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All change

With women now representing 56% of optometrists on the GOC's registers, it is very fitting that OT 's launch edition is themed for women in optics, writes the AOP's chief executive

31 Oct 2015 by Henrietta Alderman

This is a very exciting moment in the 55-year history of OT  as it emerges after many months of gestation into a monthly journal

henriettaaldermanThe secret to OT’s success has been its ability to adapt over the years to meet readers’ needs and expectations. And this is exactly what it is doing now. Member feedback informed the thinking on the preference for a significant monthly journal, building in more CET and specific interest sections, whilst delivering daily news content online which can be accessed across all mobile devices.

It is also very fitting that this edition is themed for women in optics as we, like many of the allied health and caring professions, have seen a rise in the number of women who choose optics as their career. Women now represent 56% of optometrists on the General Optical Council register, and this year’s new intake of undergraduates was 66.6% female.

The profession has changed and membership bodies and their journals need to ensure that they are aligned to the potential support required. For us this means targeted, easily accessible information and services, relevant CET and CPD delivered by the most appropriate means together with a membership and payment structure that accommodates career breaks for women and men. Information gained from member surveys, reader panels, and face-to-face interactions at events around the country help guide our direction.

Council has also seen a change following an extensive review to ensure that it was fit for purpose as the representative body of the AOP. Over the summer we appealed to all members to either put themselves forward for election to AOP Council or to vote for those who have. The Council has increased its female representation from 33% to 39% and now has a greater ethnic mix and practitioners drawn from a range of work environments. Website development and technical solutions have also been introduced to give Councillors the ability to more easily communicate with and represent their constituents, ensuring that every member has a voice and an opportunity to have their views heard. A key aspect in achieving this is by making best use of the online community forums sitting within the AOP website. This new technology ensures that wherever you live, whatever your work/life/family pressures, you will be able to join the conversation, enter the debate and get a response to your questions.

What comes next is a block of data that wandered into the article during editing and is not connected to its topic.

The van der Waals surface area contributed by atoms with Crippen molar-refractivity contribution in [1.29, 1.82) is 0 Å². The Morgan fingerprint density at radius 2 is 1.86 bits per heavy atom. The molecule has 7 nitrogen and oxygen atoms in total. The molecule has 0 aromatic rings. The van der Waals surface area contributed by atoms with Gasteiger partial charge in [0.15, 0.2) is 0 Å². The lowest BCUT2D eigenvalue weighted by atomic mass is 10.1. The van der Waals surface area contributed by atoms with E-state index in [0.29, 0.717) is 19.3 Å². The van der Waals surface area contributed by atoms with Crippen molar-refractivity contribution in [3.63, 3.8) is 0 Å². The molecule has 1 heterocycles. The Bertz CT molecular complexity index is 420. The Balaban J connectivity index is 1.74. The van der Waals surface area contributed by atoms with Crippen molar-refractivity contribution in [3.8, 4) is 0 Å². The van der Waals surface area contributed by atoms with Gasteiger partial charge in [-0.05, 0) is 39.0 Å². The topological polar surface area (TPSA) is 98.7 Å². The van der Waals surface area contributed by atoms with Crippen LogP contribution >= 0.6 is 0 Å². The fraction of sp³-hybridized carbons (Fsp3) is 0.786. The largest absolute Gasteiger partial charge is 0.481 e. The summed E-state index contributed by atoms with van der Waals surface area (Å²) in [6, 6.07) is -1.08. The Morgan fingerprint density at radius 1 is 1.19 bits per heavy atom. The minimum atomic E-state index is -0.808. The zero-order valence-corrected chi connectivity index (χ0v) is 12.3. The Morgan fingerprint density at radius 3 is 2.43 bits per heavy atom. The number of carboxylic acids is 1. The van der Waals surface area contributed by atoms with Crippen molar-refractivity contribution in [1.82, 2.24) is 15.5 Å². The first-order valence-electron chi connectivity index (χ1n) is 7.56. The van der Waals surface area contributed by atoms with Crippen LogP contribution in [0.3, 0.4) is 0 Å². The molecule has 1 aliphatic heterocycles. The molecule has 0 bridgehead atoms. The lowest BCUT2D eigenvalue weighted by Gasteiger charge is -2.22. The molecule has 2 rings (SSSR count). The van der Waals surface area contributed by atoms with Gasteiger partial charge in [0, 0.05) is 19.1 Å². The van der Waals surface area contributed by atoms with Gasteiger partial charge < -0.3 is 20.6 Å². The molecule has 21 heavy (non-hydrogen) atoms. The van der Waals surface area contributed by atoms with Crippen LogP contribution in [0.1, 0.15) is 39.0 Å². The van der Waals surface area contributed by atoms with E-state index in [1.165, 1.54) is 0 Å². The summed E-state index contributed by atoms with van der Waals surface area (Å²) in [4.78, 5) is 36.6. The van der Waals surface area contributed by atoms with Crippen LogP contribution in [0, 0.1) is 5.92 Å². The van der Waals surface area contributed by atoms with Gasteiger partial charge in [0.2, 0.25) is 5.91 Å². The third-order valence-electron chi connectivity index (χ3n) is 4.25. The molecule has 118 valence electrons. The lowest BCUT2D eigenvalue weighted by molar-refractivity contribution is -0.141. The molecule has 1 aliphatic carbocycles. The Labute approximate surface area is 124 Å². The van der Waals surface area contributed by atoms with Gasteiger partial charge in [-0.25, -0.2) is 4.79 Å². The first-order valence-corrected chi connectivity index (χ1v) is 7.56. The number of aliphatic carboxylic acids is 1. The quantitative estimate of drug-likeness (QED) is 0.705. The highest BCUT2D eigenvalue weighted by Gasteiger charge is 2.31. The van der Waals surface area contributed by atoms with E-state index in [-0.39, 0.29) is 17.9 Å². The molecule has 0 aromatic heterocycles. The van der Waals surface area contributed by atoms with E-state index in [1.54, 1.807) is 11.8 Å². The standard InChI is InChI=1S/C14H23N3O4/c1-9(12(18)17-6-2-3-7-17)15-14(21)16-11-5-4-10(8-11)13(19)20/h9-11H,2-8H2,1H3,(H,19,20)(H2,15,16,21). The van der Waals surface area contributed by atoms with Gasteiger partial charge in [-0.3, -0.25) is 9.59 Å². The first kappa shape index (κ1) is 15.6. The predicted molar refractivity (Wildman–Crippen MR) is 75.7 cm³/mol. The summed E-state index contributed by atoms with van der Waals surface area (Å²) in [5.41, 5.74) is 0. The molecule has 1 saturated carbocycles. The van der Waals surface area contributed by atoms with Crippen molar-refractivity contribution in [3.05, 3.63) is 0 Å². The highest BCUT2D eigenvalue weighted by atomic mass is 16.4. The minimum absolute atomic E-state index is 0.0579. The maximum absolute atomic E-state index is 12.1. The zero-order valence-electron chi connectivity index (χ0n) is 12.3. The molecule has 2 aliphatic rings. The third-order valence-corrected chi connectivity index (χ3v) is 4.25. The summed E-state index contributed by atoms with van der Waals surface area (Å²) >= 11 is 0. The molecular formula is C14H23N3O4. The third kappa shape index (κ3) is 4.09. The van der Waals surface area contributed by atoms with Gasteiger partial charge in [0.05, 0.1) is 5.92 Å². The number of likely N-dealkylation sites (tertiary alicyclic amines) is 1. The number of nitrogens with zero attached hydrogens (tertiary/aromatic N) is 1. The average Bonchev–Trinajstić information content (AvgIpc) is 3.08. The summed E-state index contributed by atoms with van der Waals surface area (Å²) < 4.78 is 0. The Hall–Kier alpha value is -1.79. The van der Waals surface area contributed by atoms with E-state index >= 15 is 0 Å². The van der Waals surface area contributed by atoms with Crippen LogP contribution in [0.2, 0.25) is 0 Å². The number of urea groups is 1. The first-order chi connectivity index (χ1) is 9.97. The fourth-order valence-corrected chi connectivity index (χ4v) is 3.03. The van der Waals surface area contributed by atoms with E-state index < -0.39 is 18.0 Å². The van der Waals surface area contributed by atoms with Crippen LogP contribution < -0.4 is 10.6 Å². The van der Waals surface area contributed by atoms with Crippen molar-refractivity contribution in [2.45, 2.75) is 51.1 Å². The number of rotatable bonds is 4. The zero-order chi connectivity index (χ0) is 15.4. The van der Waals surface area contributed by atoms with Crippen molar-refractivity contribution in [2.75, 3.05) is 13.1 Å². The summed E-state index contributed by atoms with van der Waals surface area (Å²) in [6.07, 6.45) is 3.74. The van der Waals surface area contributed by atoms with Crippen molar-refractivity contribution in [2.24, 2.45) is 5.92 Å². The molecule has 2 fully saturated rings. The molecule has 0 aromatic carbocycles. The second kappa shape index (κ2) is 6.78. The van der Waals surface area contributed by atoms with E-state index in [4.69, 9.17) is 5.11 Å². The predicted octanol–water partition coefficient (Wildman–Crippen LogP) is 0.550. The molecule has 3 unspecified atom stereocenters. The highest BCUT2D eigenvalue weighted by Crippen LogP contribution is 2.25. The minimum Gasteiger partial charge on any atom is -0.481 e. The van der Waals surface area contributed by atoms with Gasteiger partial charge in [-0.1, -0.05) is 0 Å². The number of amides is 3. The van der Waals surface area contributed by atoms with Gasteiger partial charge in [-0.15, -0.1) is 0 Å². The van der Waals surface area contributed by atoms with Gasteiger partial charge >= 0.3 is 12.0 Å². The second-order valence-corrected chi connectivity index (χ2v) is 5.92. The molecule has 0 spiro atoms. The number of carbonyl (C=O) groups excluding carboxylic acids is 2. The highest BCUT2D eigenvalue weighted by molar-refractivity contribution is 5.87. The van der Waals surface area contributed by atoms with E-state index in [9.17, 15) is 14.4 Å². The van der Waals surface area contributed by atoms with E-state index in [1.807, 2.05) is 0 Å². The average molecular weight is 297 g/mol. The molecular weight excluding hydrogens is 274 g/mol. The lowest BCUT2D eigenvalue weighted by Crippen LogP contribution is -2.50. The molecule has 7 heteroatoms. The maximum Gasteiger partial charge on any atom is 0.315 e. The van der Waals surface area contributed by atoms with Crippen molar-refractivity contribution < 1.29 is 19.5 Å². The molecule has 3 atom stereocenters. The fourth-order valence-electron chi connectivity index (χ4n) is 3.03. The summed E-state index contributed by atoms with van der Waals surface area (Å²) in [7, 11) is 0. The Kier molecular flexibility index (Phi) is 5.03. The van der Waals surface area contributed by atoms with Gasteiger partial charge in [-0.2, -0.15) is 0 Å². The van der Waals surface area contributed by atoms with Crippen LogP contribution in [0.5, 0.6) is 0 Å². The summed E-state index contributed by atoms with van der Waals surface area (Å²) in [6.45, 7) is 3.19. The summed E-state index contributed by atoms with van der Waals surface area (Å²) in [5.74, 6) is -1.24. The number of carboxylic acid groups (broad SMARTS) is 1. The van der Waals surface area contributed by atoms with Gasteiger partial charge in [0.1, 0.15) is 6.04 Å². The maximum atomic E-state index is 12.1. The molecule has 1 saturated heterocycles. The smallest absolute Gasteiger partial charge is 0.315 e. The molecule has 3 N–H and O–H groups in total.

During my own career there has been a considerable shift in female representation in the workplace within all roles and occupations. Often what stops us most from taking roles is ourselves, so it is great to see some wonderful female contributors leading the way in our first monthly edition of OT.

Henrietta Alderman joined the AOP as chief executive in 2013, having been secretary general of the British Veterinary Association

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